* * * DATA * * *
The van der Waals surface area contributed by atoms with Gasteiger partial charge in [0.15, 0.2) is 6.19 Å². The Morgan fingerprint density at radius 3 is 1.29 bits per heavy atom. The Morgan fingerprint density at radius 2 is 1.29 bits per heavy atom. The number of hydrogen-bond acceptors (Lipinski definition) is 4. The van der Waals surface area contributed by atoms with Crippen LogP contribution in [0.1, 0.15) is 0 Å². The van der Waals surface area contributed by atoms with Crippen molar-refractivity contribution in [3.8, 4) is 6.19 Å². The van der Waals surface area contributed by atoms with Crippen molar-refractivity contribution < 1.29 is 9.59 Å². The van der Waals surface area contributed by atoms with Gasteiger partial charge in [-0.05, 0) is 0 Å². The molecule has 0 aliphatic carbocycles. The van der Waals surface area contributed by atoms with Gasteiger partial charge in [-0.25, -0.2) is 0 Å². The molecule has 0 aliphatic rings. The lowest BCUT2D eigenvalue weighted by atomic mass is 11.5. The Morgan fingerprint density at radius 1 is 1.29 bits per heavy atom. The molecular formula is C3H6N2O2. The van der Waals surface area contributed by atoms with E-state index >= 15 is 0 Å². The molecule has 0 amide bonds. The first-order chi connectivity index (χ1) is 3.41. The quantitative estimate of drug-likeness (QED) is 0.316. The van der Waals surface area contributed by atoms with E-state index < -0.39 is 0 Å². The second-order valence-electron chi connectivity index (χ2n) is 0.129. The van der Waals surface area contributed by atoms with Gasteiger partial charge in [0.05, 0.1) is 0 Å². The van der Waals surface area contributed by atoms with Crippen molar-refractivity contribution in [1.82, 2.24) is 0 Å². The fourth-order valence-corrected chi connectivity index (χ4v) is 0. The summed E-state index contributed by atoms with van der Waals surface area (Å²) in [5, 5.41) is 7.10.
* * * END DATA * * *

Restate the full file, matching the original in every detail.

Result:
The van der Waals surface area contributed by atoms with Gasteiger partial charge in [0.15, 0.2) is 6.19 Å². The Morgan fingerprint density at radius 3 is 1.29 bits per heavy atom. The Morgan fingerprint density at radius 2 is 1.29 bits per heavy atom. The number of hydrogen-bond acceptors (Lipinski definition) is 4. The van der Waals surface area contributed by atoms with Crippen LogP contribution in [0.1, 0.15) is 0 Å². The van der Waals surface area contributed by atoms with Crippen molar-refractivity contribution in [3.8, 4) is 6.19 Å². The van der Waals surface area contributed by atoms with Crippen molar-refractivity contribution < 1.29 is 9.59 Å². The van der Waals surface area contributed by atoms with Gasteiger partial charge in [-0.05, 0) is 0 Å². The molecule has 0 aliphatic carbocycles. The van der Waals surface area contributed by atoms with Gasteiger partial charge in [-0.25, -0.2) is 0 Å². The molecule has 0 aliphatic rings. The lowest BCUT2D eigenvalue weighted by atomic mass is 11.5. The Morgan fingerprint density at radius 1 is 1.29 bits per heavy atom. The molecular formula is C3H6N2O2. The van der Waals surface area contributed by atoms with E-state index >= 15 is 0 Å². The molecule has 0 amide bonds. The first-order chi connectivity index (χ1) is 3.41. The quantitative estimate of drug-likeness (QED) is 0.316. The van der Waals surface area contributed by atoms with E-state index < -0.39 is 0 Å². The second-order valence-electron chi connectivity index (χ2n) is 0.129. The van der Waals surface area contributed by atoms with Gasteiger partial charge in [0.05, 0.1) is 0 Å². The van der Waals surface area contributed by atoms with Crippen molar-refractivity contribution in [1.82, 2.24) is 0 Å². The fourth-order valence-corrected chi connectivity index (χ4v) is 0. The summed E-state index contributed by atoms with van der Waals surface area (Å²) in [5, 5.41) is 7.10.